As these are just some of the reasons given by engineering professionals who are leaving the industry for a new, fulfilling career as teachers.
AoC Jobs (The job board brought to you by The Association of Colleges) has created a comprehensive guide for anyone considering this move. We spoke to a panel of engineers who have already made the switch to find out how, and why.
Engineering professionals often find themselves under enormous pressure. The job comes with a huge amount of responsibility. When something goes wrong, it’s not only financially problematic but can put people’s safety at risk. Many of the engineers AoC spoke to said that this extreme level of personal liability (as well as long, stressful working hours) negatively impact their job satisfaction, work-life balance and sense of well-being.
Being a teacher has its own responsibilities of course, including the safety of students. However, the everyday stakes are much lower, and free from the sometimes overwhelming financial and safety burdens that affect much of engineering work.
Are you often in situations where you’re required to juggle the interests of multiple conflicting stakeholders? This impossible task often causes huge job dissatisfaction for engineering and technology professionals. Not least because we’ve heard that many engineers don’t feel recognised for their hard work.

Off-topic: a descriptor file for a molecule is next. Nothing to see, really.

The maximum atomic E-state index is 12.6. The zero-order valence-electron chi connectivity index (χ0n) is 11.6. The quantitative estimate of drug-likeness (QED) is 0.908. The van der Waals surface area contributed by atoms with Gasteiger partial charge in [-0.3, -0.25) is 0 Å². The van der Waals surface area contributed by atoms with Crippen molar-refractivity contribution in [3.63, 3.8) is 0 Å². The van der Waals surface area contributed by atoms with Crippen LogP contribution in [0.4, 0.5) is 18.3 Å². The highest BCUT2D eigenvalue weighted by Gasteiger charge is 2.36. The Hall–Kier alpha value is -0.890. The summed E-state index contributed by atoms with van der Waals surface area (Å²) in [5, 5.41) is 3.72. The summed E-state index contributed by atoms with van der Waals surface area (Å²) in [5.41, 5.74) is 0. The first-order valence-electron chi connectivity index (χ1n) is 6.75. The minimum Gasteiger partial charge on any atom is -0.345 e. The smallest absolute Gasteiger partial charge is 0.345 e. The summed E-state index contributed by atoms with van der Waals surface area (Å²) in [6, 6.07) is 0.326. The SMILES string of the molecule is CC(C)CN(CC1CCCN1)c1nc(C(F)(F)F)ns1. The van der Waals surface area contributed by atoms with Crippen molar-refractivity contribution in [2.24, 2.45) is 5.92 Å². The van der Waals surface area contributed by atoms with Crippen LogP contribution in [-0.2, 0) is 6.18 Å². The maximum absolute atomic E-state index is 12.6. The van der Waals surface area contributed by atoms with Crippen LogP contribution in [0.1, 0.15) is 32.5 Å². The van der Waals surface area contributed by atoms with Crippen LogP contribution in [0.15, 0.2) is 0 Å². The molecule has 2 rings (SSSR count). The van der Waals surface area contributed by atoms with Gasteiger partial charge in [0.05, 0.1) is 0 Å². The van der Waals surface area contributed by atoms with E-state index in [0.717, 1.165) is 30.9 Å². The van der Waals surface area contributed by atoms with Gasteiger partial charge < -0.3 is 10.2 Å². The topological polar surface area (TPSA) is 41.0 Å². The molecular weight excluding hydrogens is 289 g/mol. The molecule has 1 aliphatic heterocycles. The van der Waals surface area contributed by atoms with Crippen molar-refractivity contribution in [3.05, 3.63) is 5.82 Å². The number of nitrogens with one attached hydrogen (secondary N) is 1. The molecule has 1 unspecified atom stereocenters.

Working in further education, you’ll have the freedom to share your experience and skills in a supportive and rewarding environment.
Many engineers find that their natural creativity it hampered by the day-to-day reality of their role. Their recommended solutions are often diluted or constrained by changing budgets, shifting priorities or conflicting stakeholders. And all of this can leave you feeling frustrated and uninspired.
In contrast, our panel explained how teaching can give you the opportunity to stretch your creative muscle. While you do have a curriculum to follow and learning outcomes to achieve, you’re empowered within education to work on your own terms. How you achieve the required outcomes is largely up to you. You design lessons and coursework, and exercise your way of doing things.
Many of the engineers we spoke to talked about ‘burning out’ and generally losing the passion for the industry. Engineering and technology can be exciting industries, but the demands of the job can take their toll.
Switching careers can give you back the passion you once felt for STEM subjects. And it allows you to work in affinity with engineering and technology, even when a role in the industry no longer works for you.
Influencing change in the world is one of the reasons many people go into STEM industries. But some engineers find they are simply not being given the opportunity to make the impact they hoped for.
In teaching, the difference you make to young people’s lives develops right in front of your eyes. Our panel told us how sharing your knowledge with the next generation can be hugely rewarding.
According to a recent study by Oxford University, teachers are among the least likely to be impacted by automation. So not only is there a huge current demand for STEM teaching, it is also one of the most secure careers for the future.
It’s easy to see why for many, pivoting careers from engineering into a teaching role offers many rewards. No teaching experience is necessary, and most employers will support you with ongoing training.
For more information, you can access our full AoC guide for engineers switching career here.